50 yards would be my very outside range with any handgun.
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Old 01-07-2017, 12:45 PM
daniel lawecki daniel lawecki is offline
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Yes I know bullet fit is king. But forcing cone angle degrees cylinder throats lube all play a rule. How hard the bullet is shape as a RNFP may enter the forcing cone better. Hardness of bullet being to hard will not grip rifling as good and therefore skid down the barrel. Yes I've used 2400 and 42227 both are great powders I came across 8 lbs of H110. Powder primer all of this comes into play that's what makes this reloading a great hobby for all.

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Old 01-09-2017, 11:34 AM
cowboy4evr cowboy4evr is offline
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In my 44 magnums I cast and size to .431 . In 45 Colt I size to .454 , 41 magnum .411 . The size of the cylinder throats and the size of the " groove " diameter of the barrel is very important .
One place that many don't consider is the junction where the barrel and frame come together . If the factory had to really " torque " the barrel to index the front sight , there will be a tight spot at that junction point . I had one revolver with a 4 thousandths "choke " there . That is huge . With a little effort and patience it was easily removed . Good Luck
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Old 01-09-2017, 03:05 PM
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I have used several different lubes for my .44s from alox tumbled on and dipped, to 45-45-10, to commercial and homemade "hard" lubes. All that I learned from a lube star is that some of the lube is still on the bullet when it leaves the muzzle, a good thing. But correct size bullets is more important than lubes (even alox works with properly sized bullets!).

Sounds like you may be loading for a .44 Magnum. For all my revolvers I size the bullets to the same diameter as the cylinder throats (larger won't make any diff as the bullet will be sized down by the throat). Start with this bullets sized to match your throats and you're off to a great start for eliminating leading and improving accuracy.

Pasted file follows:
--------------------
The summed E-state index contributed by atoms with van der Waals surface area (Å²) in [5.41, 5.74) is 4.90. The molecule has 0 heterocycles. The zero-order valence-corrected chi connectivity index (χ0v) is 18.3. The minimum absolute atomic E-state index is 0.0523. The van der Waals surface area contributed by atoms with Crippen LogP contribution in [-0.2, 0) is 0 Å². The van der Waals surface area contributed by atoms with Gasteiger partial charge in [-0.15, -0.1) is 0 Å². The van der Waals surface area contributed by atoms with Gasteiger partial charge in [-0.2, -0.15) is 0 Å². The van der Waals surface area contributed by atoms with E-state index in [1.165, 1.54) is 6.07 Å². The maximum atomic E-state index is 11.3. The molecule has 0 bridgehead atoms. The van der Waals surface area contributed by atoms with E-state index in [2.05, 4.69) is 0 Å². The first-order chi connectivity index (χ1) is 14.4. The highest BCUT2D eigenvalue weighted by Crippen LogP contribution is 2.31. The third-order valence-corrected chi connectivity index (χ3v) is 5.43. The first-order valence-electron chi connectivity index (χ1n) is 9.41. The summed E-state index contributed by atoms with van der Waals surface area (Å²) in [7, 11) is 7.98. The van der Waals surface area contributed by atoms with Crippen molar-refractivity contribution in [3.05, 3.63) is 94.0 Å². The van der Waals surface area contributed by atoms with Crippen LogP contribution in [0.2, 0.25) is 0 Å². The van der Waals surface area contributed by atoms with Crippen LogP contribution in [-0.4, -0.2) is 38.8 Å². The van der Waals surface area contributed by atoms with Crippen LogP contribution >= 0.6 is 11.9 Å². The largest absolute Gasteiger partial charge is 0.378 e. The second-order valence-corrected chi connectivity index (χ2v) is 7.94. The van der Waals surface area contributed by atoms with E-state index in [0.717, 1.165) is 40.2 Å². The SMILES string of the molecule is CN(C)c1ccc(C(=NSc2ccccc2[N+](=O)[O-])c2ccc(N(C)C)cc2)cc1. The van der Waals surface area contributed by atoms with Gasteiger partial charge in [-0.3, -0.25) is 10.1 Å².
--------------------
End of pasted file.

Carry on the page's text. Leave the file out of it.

For general knowledge you should slug the barrel and measure/slug the throats, 'cause the throats must be larger than groove diameter. My Ruger, S&W get .431" sizing and my Dan Wesson gets .430". My Contender gets .431" and my Puma gets .433"...

Last edited by mikld; 01-09-2017 at 03:11 PM.
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Old 01-09-2017, 07:44 PM
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Quote:
Originally Posted by cowboy4evr View Post
In my 44 magnums I cast and size to .431 . In 45 Colt I size to .454 , 41 magnum .411 . The size of the cylinder throats and the size of the " groove " diameter of the barrel is very important .
One place that many don't consider is the junction where the barrel and frame come together . If the factory had to really " torque " the barrel to index the front sight , there will be a tight spot at that junction point . I had one revolver with a 4 thousandths "choke " there . That is huge . With a little effort and patience it was easily removed . Good Luck
Bullet fit is still king. Get that wrong, alloy, lube, doesn't matter. I don't slug bores, but always go bigger than jacketed, 0.0015" for most. I am not shooting long range BP but mostly pistol out to 100.
I have used all kinds of bullet lubes, but like several from White Label; BAC with no heater & CR with a heater.